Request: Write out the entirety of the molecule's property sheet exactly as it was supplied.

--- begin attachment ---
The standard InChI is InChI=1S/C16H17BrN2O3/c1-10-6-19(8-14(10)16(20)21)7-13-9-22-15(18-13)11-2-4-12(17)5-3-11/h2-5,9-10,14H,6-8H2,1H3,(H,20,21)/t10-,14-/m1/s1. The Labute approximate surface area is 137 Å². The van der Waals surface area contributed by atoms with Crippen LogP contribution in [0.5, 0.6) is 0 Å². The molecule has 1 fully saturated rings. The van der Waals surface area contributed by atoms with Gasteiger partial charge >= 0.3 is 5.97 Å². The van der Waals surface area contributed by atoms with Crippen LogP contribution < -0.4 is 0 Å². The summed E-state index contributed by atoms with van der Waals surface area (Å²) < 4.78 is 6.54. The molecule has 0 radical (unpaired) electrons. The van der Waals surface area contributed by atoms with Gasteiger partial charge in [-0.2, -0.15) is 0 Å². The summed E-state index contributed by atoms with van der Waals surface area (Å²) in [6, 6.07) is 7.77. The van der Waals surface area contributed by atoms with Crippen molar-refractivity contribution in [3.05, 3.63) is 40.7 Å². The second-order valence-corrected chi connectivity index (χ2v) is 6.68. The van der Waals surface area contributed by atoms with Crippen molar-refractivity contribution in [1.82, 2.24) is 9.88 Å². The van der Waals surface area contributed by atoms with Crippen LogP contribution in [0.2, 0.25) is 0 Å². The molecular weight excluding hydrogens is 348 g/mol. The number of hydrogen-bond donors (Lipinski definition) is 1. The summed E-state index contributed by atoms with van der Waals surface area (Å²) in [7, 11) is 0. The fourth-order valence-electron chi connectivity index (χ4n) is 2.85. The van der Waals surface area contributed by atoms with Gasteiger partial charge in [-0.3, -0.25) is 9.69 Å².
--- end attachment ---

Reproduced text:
The standard InChI is InChI=1S/C16H17BrN2O3/c1-10-6-19(8-14(10)16(20)21)7-13-9-22-15(18-13)11-2-4-12(17)5-3-11/h2-5,9-10,14H,6-8H2,1H3,(H,20,21)/t10-,14-/m1/s1. The Labute approximate surface area is 137 Å². The van der Waals surface area contributed by atoms with Crippen LogP contribution in [0.5, 0.6) is 0 Å². The molecule has 1 fully saturated rings. The van der Waals surface area contributed by atoms with Gasteiger partial charge >= 0.3 is 5.97 Å². The van der Waals surface area contributed by atoms with Crippen LogP contribution < -0.4 is 0 Å². The summed E-state index contributed by atoms with van der Waals surface area (Å²) < 4.78 is 6.54. The molecule has 0 radical (unpaired) electrons. The van der Waals surface area contributed by atoms with Gasteiger partial charge in [-0.2, -0.15) is 0 Å². The summed E-state index contributed by atoms with van der Waals surface area (Å²) in [6, 6.07) is 7.77. The van der Waals surface area contributed by atoms with Crippen molar-refractivity contribution in [3.05, 3.63) is 40.7 Å². The second-order valence-corrected chi connectivity index (χ2v) is 6.68. The van der Waals surface area contributed by atoms with Crippen molar-refractivity contribution in [1.82, 2.24) is 9.88 Å². The van der Waals surface area contributed by atoms with Crippen LogP contribution in [0.2, 0.25) is 0 Å². The molecular weight excluding hydrogens is 348 g/mol. The number of hydrogen-bond donors (Lipinski definition) is 1. The summed E-state index contributed by atoms with van der Waals surface area (Å²) in [7, 11) is 0. The fourth-order valence-electron chi connectivity index (χ4n) is 2.85. The van der Waals surface area contributed by atoms with Gasteiger partial charge in [-0.3, -0.25) is 9.69 Å².